Expert Point of View: Howard “Skip” Burris III, MD, FACP, FASCO and Harold Burstein, MD, PhD, FASCO


Get Permission

Howard “Skip” Burris III, MD, FACP, FASCO

Howard “Skip” Burris III, MD, FACP, FASCO

Howard “Skip” Burris III, MD, FACP, FASCO, Chief Medical Officer and President of Clinical Operations at Sarah Cannon Cancer Center, Nashville, said the antibody-drug conjugates are especially attractive in triple-negative breast cancer. “We know chemotherapy is still effective in a large population of triple-negative breast cancer. The campothecin analog is a novel and interesting ‘payload’ for sacituzumab. Doctors are comfortable giving it, because they have given a lot of irinotecan and topo-tecan,” Dr. Burris said.

The choice of the campothecin analog is smart because it has a novel mechanism of action and is not cross-resistant with taxanes, he explained. Neuropathy—a concern with cumulative dosing—is not a problem with this drug. “There’s some degree of comfort already,” he said. Although irinotecan has never been a standard treatment in breast cancer, studies have shown some activity for it, “although not enough to make a difference,” he said.

“Now we are bringing that drug back in a different form in which it is delivered just to the cancer cells,” he said. “Now we have a novel drug that is reasonably well tolerated and shows good response rates in the third line. As it goes through the trials, it should move further forward.”

Sacituzumab govitecan joins a growing armamentarium in this breast cancer subtype. “We’re in a little bit of an odd place, where there is competition with immunotherapies,” he continued. “I think the treatment of this disease is a little unsettled, but down the road, I see the potential for combining these drugs—immunotherapies with antibody-drug conjugates and immunotherapies with chemotherapy.”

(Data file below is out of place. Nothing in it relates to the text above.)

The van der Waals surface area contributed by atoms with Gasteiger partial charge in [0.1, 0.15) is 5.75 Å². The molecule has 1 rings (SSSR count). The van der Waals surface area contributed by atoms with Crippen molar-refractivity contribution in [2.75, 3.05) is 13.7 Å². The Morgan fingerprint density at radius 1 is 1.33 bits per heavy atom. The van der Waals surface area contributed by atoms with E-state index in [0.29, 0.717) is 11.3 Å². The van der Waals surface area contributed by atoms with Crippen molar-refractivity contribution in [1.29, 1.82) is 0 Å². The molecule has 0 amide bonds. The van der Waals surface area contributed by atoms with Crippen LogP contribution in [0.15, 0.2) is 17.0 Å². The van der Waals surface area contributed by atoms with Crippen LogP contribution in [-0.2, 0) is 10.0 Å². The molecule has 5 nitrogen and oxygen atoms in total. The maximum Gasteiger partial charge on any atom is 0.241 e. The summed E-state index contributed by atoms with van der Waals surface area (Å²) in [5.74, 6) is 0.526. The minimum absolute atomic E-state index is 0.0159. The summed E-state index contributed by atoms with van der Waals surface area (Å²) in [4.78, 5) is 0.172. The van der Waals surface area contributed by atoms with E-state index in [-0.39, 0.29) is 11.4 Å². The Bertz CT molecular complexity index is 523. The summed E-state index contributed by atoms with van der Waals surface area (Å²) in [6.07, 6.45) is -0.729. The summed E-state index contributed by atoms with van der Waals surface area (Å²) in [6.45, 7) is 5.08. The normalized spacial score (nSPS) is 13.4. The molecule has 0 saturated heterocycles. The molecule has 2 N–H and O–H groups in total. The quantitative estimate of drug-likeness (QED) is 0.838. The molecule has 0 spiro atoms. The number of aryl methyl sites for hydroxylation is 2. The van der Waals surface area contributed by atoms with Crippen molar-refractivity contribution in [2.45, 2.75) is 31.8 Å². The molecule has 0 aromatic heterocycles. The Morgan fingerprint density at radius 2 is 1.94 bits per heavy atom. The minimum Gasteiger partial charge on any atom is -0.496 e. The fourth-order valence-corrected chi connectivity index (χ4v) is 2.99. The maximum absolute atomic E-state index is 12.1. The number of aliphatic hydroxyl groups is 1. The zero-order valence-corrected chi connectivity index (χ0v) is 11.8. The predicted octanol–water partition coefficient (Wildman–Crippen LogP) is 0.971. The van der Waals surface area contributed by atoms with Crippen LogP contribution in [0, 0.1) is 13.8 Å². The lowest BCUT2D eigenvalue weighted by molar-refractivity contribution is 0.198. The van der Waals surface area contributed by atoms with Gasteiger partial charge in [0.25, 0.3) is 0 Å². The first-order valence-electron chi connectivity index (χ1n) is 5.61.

Additional Commentary

Harold Burstein, MD, PhD, FASCO, Associate Professor of Medicine at Harvard Medical School, Boston, agreed that the 30% response rate in the third-line setting was good, but he questioned whether the study’s population might have been a particularly favorable group to begin with.

Harold Burstein, MD, PhD, FASCO

Harold Burstein, MD, PhD, FASCO

“The question is whether they are really typical triple-negative patients,” he told The ASCO Post, “because lots of these patients don’t make it to the third or fourth line of treatment. That’s the reason we need to do the randomized, controlled trial that has just been opened,” which is also evaluating patients after three or more regimens. The reason for studying the drug in highly refractory patients, he suggested, is “the historical outcomes with chemotherapy in the third line are so disappointing, it’s a way to show you have really made progress.” ■

DISCLOSURE: Drs. Burris and Burstein reported no conflicts of interest.

 


Related Articles

Novel Antibody-Drug Conjugate Active in Refractory Triple-Negative Breast Cancer

In relapsed or refractory triple-negative breast cancer, the antibody-drug conjugate sacituzumab govitecan (IMMU-132) demonstrated significant clinical activity in an open-label study presented at the 2017 San Antonio Breast Cancer Symposium.1

“Metastatic triple-negative breast cancer is an...

Advertisement

Advertisement



;
Advertisement

By continuing to browse this site you permit us and our partners to place identification cookies on your browser and agree to our use of cookies to identify you for marketing. Read our Privacy Policy to learn more.